Ed Federico | EurekAlert!
Further information:
http://www.uphs.upenn.edu
http://www.evalveinc.com

More articles from Health and Medicine:

nachricht Organ-on-a-chip mimics heart's biomechanical properties
23.02.2017 | Vanderbilt University

nachricht Researchers identify cause of hereditary skeletal muscle disorder
22.02.2017 | Klinikum der Universität München

All articles from Health and Medicine >>>

The most recent press releases about innovation >>>

Die letzten 5 Focus-News des innovations-reports im Überblick:

Im Focus: Breakthrough with a chain of gold atoms

In the field of nanoscience, an international team of physicists with participants from Konstanz has achieved a breakthrough in understanding heat transport

In the field of nanoscience, an international team of physicists with participants from Konstanz has achieved a breakthrough in understanding heat transport

Im Focus: DNA repair: a new letter in the cell alphabet

Results reveal how discoveries may be hidden in scientific “blind spots”

Cells need to repair damaged DNA in our genes to prevent the development of cancer and other diseases. Our cells therefore activate and send “repair-proteins”...

Im Focus: Dresdner scientists print tomorrow’s world

The Fraunhofer IWS Dresden and Technische Universität Dresden inaugurated their jointly operated Center for Additive Manufacturing Dresden (AMCD) with a festive ceremony on February 7, 2017. Scientists from various disciplines perform research on materials, additive manufacturing processes and innovative technologies, which build up components in a layer by layer process. This technology opens up new horizons for component design and combinations of functions. For example during fabrication, electrical conductors and sensors are already able to be additively manufactured into components. They provide information about stress conditions of a product during operation.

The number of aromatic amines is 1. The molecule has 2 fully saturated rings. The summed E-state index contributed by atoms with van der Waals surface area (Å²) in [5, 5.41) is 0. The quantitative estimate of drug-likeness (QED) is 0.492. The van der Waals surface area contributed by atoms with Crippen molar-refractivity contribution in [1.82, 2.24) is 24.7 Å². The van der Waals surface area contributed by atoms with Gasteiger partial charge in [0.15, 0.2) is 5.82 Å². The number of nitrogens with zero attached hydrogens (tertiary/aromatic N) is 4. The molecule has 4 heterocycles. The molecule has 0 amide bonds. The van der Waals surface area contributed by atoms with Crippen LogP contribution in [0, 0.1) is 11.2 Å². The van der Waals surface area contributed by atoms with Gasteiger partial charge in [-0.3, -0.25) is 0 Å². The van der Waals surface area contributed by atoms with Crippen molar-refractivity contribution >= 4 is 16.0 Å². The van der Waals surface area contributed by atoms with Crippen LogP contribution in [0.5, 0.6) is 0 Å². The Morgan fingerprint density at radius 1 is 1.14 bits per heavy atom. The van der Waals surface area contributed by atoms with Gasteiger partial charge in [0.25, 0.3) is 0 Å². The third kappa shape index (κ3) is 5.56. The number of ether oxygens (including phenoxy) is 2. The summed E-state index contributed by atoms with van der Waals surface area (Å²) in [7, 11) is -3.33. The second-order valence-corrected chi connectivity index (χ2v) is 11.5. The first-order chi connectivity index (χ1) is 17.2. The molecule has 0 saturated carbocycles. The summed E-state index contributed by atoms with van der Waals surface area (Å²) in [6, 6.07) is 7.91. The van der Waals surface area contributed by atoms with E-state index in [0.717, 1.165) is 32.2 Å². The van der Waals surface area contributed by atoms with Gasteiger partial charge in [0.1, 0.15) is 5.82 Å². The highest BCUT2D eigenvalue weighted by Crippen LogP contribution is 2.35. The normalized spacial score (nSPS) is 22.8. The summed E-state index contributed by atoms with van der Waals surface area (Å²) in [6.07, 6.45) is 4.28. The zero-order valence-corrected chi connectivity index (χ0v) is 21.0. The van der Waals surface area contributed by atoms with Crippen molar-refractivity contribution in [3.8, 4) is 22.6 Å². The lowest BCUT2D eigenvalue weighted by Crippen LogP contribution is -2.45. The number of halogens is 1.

The 3D-printing technology, or additive manufacturing as it is often called, has long made the step out of scientific research laboratories into industrial...

Im Focus: Mimicking nature's cellular architectures via 3-D printing

Research offers new level of control over the structure of 3-D printed materials

Nature does amazing things with limited design materials. Grass, for example, can support its own weight, resist strong wind loads, and recover after being...

Im Focus: Three Magnetic States for Each Hole

Nanometer-scale magnetic perforated grids could create new possibilities for computing. Together with international colleagues, scientists from the Helmholtz Zentrum Dresden-Rossendorf (HZDR) have shown how a cobalt grid can be reliably programmed at room temperature. In addition they discovered that for every hole ("antidot") three magnetic states can be configured. The results have been published in the journal "Scientific Reports".

Physicist Dr. Rantej Bali from the HZDR, together with scientists from Singapore and Australia, designed a special grid structure in a thin layer of cobalt in...

All Focus news of the innovation-report >>>

Anzeige

Anzeige

Event News

Booth and panel discussion – The Lindau Nobel Laureate Meetings at the AAAS 2017 Annual Meeting

13.02.2017 | Event News

Complex Loading versus Hidden Reserves

10.02.2017 | Event News

International Conference on Crystal Growth in Freiburg

09.02.2017 | Event News

 
Latest News

From rocks in Colorado, evidence of a 'chaotic solar system'

23.02.2017 | Physics and Astronomy

'Quartz' crystals at the Earth's core power its magnetic field

23.02.2017 | Earth Sciences

Antimicrobial substances identified in Komodo dragon blood

23.02.2017 | Life Sciences

VideoLinks
B2B-VideoLinks
More VideoLinks >>>